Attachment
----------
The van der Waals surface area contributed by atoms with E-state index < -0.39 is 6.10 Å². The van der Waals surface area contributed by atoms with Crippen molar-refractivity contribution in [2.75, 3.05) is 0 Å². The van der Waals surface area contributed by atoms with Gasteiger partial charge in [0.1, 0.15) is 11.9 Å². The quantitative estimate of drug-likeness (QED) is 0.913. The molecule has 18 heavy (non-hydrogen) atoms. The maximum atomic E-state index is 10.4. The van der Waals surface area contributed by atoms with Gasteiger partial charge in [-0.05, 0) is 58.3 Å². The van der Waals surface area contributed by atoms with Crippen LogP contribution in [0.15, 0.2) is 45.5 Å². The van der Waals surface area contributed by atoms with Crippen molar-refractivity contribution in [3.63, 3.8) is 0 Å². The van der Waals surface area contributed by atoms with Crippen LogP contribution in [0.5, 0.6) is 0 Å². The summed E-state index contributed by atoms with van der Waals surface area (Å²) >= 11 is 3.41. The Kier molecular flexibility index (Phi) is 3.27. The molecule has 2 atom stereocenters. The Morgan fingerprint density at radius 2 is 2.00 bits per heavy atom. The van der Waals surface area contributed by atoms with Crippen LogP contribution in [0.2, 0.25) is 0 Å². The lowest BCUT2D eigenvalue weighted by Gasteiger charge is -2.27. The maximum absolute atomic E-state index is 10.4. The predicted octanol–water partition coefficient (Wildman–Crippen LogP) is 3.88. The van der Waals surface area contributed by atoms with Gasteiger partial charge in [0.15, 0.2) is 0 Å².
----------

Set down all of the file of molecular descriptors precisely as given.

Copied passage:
The van der Waals surface area contributed by atoms with E-state index < -0.39 is 6.10 Å². The van der Waals surface area contributed by atoms with Crippen molar-refractivity contribution in [2.75, 3.05) is 0 Å². The van der Waals surface area contributed by atoms with Gasteiger partial charge in [0.1, 0.15) is 11.9 Å². The quantitative estimate of drug-likeness (QED) is 0.913. The molecule has 18 heavy (non-hydrogen) atoms. The maximum atomic E-state index is 10.4. The van der Waals surface area contributed by atoms with Gasteiger partial charge in [-0.05, 0) is 58.3 Å². The van der Waals surface area contributed by atoms with Crippen LogP contribution in [0.15, 0.2) is 45.5 Å². The van der Waals surface area contributed by atoms with Crippen molar-refractivity contribution in [3.63, 3.8) is 0 Å². The van der Waals surface area contributed by atoms with Crippen LogP contribution in [0.5, 0.6) is 0 Å². The summed E-state index contributed by atoms with van der Waals surface area (Å²) >= 11 is 3.41. The Kier molecular flexibility index (Phi) is 3.27. The molecule has 2 atom stereocenters. The Morgan fingerprint density at radius 2 is 2.00 bits per heavy atom. The van der Waals surface area contributed by atoms with Crippen LogP contribution in [0.2, 0.25) is 0 Å². The lowest BCUT2D eigenvalue weighted by Gasteiger charge is -2.27. The maximum absolute atomic E-state index is 10.4. The predicted octanol–water partition coefficient (Wildman–Crippen LogP) is 3.88. The van der Waals surface area contributed by atoms with Gasteiger partial charge in [0.15, 0.2) is 0 Å².